``Although you do have to take into account situations that create rewards or penalties beyond the executive's control, the best way to reward and `punish' executives is to link them to the equity value of the company,'' Elson said.
Two-year-old Securities and Exchange Commission rules require disclosure of specific incentive targets unless it would cause competitive harm.
Many companies ``don't like to disclose performance targets because often they are profit and break-even points, and they are afraid it will disclose their capacity and possibly subject them to predatory prices,'' said James Reda, founder and managing director of James F. Reda and Associates in New York.
Disclosing targets can put a company in an awkward situation if the targets are different from the guidance provided to investors. And sometimes failing to meet targets may simply be embarrassing, he said.
``For the percentage of companies who fall flat on their face, it is embarrassing particularly if they didn't do as well in their goals, but still paid out a bonus,'' said Reda. ``Another concern is the possible difference between investor guidance and compensation-related performance goals. That is airing your dirty laundry in public, and companies are petrified of that.
``Disclosing those numbers is particularly a problem for the plastics industry because it is so highly competitive.''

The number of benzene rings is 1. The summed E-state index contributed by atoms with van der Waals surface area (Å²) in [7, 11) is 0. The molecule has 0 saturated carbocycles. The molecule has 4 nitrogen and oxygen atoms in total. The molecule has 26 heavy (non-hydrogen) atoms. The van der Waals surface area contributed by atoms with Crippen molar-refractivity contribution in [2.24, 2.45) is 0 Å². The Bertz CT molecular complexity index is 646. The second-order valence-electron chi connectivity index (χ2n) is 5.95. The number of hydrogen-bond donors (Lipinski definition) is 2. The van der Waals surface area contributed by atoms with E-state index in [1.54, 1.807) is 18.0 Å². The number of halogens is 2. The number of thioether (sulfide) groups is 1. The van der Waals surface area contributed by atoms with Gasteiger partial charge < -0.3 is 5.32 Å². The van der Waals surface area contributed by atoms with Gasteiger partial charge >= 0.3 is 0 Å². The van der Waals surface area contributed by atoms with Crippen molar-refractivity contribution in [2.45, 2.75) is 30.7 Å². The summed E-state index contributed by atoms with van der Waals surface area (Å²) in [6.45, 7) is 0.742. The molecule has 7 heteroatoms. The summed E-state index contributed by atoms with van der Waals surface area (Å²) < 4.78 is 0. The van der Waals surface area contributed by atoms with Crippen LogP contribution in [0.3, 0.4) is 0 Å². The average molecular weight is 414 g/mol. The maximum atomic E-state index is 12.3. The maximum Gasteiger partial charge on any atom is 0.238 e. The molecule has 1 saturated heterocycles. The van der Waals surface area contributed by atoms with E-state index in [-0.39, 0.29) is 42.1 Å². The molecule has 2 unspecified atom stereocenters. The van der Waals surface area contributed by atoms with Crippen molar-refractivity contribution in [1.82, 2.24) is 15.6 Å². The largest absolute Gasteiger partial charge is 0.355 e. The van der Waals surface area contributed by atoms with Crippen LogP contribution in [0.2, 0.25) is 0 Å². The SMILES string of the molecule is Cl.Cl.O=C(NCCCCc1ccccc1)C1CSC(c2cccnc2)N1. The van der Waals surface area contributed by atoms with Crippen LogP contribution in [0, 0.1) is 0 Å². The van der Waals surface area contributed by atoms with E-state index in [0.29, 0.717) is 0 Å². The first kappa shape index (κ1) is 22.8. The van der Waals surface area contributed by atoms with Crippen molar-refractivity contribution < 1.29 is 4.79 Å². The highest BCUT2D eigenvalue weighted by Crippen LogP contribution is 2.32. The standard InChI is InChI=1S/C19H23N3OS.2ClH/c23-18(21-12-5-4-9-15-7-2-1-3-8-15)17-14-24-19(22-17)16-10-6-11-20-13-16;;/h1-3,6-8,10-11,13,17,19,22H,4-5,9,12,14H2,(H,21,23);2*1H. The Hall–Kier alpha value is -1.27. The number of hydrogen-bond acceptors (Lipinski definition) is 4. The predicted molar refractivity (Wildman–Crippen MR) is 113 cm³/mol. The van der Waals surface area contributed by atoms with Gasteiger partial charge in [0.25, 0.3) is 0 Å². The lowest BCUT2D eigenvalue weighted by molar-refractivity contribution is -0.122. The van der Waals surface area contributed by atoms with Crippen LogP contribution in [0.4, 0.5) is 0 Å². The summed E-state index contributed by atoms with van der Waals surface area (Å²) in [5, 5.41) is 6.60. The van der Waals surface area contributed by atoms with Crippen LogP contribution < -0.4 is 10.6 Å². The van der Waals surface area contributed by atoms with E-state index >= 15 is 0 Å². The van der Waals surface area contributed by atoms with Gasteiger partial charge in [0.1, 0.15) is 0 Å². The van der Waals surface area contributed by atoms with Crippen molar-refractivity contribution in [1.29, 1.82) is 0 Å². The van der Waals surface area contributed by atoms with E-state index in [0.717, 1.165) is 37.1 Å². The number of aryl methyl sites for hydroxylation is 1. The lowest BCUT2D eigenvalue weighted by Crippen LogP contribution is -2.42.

Van Putten agreed. ``Companies are concerned about letting their competitors know how their goals compare to industry growth and whether they are bullish or bearish. Disclosure can give other companies insight into the downside risks and the opportunities.''
The result is that some companies are moving back to discretionary plans like bonuses or tying performance to a peer group, ``so they don't have to reveal an actual target,'' said Eric Hosken, a client partner with Los Angeles-based Executive Compensation Advisors, a Korn/Ferry International company. Hosken is based in New York.
But using subjective metrics to avoid disclosing sensitive figures can backfire on a company.
``Every dollar spent above and beyond the scheduled [payout] is subject to criticism and charges of spending money you don't have,'' Reda said. Once you set a line and pay for performance below that line, you are setting a dangerous precedent,'' Reda said.
That is particularly true, he said, in the capital-intensive plastics industry where cash flow is so important.
``You can't underperform your budget drastically and still come up with bonus dollars, because you are taking money away from dollars you were going to use to pay down debt and buy new machines,'' said Reda.
``Putting the entire short-term bonus on a relative basis could be a disaster financially and difficult to explain to shareholders,'' he said, unless there is a trigger, requiring the company to make at least 90 percent of what it made the prior year.
Still, Reda said he expects that to be one of the biggest issues going forward.
``More companies will set performance goals on a relative basis to get away from setting a single number,'' he said.